How smart is your home? Can you ask your fridge what you need to buy? If it’s so smart, then why didn’t the fridge check for what’s missing or low on supply, then contact Walmart or Amazon or Target and have them deliver it to you?
The truth about the smart home is obviously ugly. The smart home is stupid. About the best we can get these days is an app that turns lights off and on, or a query to Siri and Alexa about weather or traffic, or have HomePod play something by a particular artist or start a playlist.
How smart is that? Not very. The ugly truth about the smart home is that it isn’t very smart. It’s stupid. Says who?
Google’s VP of Product and General Manager at Google Nest, Google’s smart home stuff.
We actually think it’s the wrong word, we actually do think it’s a very tech-oriented way of thinking about the home
Maybe the term smart home is not so good because the smart home is really pretty stupid.
Ugly truth, indeed.
Alright, if we are not going to have smart homes, what will the future bring?
We want to go from what a technology does to where it actually provides benefit. And so our mantra for the next five to 10 years is going to be the notion of how we can help deliver the helpful home
Helpful home? Sure. That’s better.
Maybe there’s a good reason Apple has not jumped into Home Kit and the smart home industry as much as we hoped because it’s a really big nut to crack. Think about it. How many gadgets are in your home?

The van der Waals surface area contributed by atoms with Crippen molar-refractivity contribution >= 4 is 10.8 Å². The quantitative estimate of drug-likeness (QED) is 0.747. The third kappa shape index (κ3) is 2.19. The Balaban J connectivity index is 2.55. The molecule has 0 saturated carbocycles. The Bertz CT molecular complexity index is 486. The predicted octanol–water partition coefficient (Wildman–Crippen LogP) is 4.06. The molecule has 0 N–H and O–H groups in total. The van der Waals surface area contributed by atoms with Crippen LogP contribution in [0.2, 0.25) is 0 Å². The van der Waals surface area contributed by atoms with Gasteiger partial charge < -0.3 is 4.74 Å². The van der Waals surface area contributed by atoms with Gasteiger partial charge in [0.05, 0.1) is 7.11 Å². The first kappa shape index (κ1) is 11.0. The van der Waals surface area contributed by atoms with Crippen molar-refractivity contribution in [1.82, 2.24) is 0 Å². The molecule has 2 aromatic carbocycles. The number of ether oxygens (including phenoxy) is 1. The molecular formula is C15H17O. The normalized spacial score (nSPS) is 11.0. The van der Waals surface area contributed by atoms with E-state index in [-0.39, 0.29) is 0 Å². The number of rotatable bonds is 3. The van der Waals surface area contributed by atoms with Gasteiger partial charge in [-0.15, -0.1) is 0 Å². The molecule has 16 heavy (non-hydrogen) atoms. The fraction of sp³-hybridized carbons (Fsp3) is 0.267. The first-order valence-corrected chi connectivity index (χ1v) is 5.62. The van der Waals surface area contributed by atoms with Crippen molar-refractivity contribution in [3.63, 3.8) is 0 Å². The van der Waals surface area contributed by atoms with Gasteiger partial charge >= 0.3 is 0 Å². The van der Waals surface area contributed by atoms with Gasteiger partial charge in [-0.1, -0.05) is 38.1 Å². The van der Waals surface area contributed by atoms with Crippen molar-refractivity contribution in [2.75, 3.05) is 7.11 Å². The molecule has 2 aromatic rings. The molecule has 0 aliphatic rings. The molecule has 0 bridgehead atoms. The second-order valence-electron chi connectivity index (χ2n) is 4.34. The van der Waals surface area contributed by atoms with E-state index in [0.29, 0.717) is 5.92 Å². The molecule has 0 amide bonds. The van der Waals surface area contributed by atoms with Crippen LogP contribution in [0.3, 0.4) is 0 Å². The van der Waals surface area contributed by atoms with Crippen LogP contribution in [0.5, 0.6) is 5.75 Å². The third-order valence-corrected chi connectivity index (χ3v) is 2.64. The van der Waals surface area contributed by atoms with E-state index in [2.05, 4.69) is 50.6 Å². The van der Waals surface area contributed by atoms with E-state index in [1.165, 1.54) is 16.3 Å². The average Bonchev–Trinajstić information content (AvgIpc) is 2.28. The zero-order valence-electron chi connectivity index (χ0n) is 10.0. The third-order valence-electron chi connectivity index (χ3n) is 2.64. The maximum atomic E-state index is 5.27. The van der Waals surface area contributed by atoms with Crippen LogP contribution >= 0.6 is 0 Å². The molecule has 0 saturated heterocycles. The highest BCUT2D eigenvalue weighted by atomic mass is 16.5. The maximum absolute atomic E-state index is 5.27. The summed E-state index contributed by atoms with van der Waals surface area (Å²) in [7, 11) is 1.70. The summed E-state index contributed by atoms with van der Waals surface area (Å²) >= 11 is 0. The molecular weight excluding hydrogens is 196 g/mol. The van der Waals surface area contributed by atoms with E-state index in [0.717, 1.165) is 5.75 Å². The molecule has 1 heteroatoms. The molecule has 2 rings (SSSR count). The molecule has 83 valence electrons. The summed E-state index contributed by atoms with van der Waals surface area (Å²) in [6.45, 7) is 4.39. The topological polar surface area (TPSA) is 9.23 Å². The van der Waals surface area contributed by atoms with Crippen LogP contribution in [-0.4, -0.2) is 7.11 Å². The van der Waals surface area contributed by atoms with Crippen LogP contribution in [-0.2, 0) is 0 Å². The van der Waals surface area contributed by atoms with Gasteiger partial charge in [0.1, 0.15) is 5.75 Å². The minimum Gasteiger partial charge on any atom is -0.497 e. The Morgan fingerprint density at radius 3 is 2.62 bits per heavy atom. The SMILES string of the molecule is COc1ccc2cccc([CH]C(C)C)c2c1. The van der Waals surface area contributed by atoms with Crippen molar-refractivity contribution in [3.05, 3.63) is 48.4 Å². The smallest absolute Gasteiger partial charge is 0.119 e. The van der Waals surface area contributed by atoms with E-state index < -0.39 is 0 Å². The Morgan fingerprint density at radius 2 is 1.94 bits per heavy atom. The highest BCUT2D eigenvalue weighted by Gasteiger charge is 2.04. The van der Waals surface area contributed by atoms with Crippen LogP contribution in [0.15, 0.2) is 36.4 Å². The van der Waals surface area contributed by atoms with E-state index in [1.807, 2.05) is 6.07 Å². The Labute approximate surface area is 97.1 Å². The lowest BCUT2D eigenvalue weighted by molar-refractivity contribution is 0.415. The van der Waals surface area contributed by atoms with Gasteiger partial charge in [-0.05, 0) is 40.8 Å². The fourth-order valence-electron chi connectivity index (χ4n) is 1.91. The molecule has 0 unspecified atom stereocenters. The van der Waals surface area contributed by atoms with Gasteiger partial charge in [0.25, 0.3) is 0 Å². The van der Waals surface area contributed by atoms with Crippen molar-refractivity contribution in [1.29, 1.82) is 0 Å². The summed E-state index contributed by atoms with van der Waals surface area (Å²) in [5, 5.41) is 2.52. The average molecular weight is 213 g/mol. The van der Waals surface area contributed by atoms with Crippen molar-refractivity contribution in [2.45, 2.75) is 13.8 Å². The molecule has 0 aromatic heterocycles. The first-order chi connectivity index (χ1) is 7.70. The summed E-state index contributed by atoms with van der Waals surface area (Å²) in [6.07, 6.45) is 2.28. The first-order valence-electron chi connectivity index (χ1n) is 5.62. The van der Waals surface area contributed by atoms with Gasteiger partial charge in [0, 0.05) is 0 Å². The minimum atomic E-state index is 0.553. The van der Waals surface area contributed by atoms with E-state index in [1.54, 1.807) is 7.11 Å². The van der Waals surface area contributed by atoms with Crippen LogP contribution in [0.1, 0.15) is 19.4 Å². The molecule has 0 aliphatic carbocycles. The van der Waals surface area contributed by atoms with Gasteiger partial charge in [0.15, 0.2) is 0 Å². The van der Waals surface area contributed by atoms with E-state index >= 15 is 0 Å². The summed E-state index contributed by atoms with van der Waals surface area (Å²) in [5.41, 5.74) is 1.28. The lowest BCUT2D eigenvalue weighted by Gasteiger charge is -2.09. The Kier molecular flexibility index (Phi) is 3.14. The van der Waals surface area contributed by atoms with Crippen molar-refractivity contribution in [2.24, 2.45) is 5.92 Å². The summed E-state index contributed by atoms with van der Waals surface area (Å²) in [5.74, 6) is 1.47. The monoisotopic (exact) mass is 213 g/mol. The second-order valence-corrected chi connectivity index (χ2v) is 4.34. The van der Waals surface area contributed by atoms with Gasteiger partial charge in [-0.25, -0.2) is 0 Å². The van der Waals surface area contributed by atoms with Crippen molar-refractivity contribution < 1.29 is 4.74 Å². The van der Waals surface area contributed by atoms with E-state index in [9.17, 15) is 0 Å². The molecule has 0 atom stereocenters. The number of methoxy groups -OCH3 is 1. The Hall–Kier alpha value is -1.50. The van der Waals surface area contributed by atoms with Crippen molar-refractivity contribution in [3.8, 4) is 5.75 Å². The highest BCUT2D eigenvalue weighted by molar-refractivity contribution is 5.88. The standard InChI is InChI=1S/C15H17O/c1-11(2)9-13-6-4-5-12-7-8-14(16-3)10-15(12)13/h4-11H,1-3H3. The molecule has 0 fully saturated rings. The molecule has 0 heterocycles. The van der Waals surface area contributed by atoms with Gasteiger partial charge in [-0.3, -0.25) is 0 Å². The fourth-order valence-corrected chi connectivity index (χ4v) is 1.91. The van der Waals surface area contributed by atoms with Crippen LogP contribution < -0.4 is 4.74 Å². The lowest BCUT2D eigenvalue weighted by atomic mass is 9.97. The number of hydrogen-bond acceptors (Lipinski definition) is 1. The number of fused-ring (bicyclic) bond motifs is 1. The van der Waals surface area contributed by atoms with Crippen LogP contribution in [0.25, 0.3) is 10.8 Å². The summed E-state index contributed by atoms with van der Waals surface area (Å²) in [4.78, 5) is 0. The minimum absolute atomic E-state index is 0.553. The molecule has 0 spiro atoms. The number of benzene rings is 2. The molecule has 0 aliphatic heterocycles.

Just looking around I see lights, TV, fridge, dishwasher, oven and range, microwave, air conditioner, sofa and chairs, bed and dressers, front door and back door, and, well, you get the idea?
How do you make those devices and furniture items smart? Oh. Sorry. Helpful.
You need different sensors and inputs and outputs across all the different rooms inside your house. And to the consumer, it needs to feel like one.
Agreed, but this is starting to sound more like someone trying to sell me something that will cost me more money.
Here is an example.
Our last bed was one of those pillow top mattresses and it was wonderful. Not technology; just easy sleeping. For $2,000. Then it wore out.
The replacement is all high tech. The head lifts and the foot lifts and can be positioned up and down with a little remote control until the cows come home (note: we don’t really have cows). Now, there is an iPhone app which can do what the remote does. Handy, right? Helpful, right?
One of the things that we’ve been spending a lot of time on is how do we rethink the privacy model. Google I/O saw announcements of our first set of privacy commitments, of what we believe Google Nest is going to stand for from a privacy standpoint. The goal was to simplify how we talk about these things. So we want to provide a lot of clear transparency about it.
Or, a different name. The name doesn’t really matter because all this high technology in the home would be more helpful if everything worked and was tied to apps on my iPhone or became helpful from a voice command to Siri.
That would be helpful. Nobody does that yet. Smart homes are still stupid. That’s the ugly truth.